I love languages! This is the second part of my posts about my relationship with languages.

University

As i mentioned in my previous post, i studied English Literature at university, so i know a lot about my native language already.

I did a module on TESOL (teaching English to Speakers of Other Languages) and the first thing the tutor did was speak to us in one of her foreign languages, in this case it was Indonesian. I can’t remember anything she said, mainly because i had a mad panic at being addressed in a completely unfamiliar language! A good example of how people feel when they first learn a foreign language!

Arabic

I chose to study Arabic as an extra-curricular activity whilst at university, and i studied it for a semester because i wanted to learn something new. Arabic is a totally different language: not only is it from a different language family, it is read from right-to-left (instead of left-to-right like English, German and so on), letters of the alphabet change when you write them down in certain ways, and it is a cursive language. I got totally confused at times while studying Arabic! It is one of the hardest languages to learn because it has a different alphabet, which i spent hours trying to learn! I made reasonable progress with Arabic, although when the final exam came i completely stuffed it up and subsequently failed the class! Oops! To be fair, it was only a recreational class and not part of my degree, so it didn’t take priority when i had important essay deadlines and a dissertation due around the time of the final exam!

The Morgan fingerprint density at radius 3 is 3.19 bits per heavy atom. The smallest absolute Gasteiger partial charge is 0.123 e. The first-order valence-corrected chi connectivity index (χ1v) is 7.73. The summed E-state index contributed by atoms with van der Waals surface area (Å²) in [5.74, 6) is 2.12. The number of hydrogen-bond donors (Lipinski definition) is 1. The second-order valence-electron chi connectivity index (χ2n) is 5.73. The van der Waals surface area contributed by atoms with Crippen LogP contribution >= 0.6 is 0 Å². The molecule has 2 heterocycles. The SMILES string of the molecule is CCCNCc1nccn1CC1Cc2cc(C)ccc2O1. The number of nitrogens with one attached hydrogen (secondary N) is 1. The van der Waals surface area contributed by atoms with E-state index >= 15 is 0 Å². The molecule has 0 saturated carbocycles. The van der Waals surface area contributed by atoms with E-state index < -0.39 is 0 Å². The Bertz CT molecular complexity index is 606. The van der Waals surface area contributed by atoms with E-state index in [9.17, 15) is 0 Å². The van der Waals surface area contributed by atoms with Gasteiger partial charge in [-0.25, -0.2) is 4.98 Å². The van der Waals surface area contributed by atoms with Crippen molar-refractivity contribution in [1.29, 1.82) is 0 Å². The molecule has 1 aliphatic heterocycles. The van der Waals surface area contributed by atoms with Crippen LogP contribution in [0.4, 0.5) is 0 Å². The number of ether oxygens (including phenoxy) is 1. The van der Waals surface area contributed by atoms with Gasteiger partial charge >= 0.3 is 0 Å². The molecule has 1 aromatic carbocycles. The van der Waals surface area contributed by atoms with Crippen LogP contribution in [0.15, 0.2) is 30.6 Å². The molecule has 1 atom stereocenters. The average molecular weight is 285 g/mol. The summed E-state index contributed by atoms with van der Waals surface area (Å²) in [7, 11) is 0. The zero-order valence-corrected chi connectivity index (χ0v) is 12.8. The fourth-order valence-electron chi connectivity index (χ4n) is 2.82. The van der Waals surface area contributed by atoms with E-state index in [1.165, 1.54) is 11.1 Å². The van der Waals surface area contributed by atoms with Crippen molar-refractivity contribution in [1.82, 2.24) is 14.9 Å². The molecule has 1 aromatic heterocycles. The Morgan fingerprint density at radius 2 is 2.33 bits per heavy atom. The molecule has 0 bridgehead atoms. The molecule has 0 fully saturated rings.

My Arabic skills consist of being able to say a few greetings and replies, and the odd word, but i can’t read Arabic and i have forgotten the letters of the alphabet, except for “al” which basically means “the”. I don’t have  much to show for that class! I do still have the Arabic learning CD set though, so i could attempt to learn it again!

Outside Academica/ In the real world!

I have had the opportunity to visit other countries and learn their languages, mainly through holidays. Mainly i know the Scandinavian languages, having visited a few of those countries.

Swedish

As my family has friends in Sweden and we’ve been on family holidays over there a few times, i learned words and phrases to make our trips more interesting. I know greetings and simple touristy phrases, and i know lots of random words! My food vocabulary is my strongest skill in Swedish, as i love Swedish food! I can pick out words from sentences and make a guess at what it means!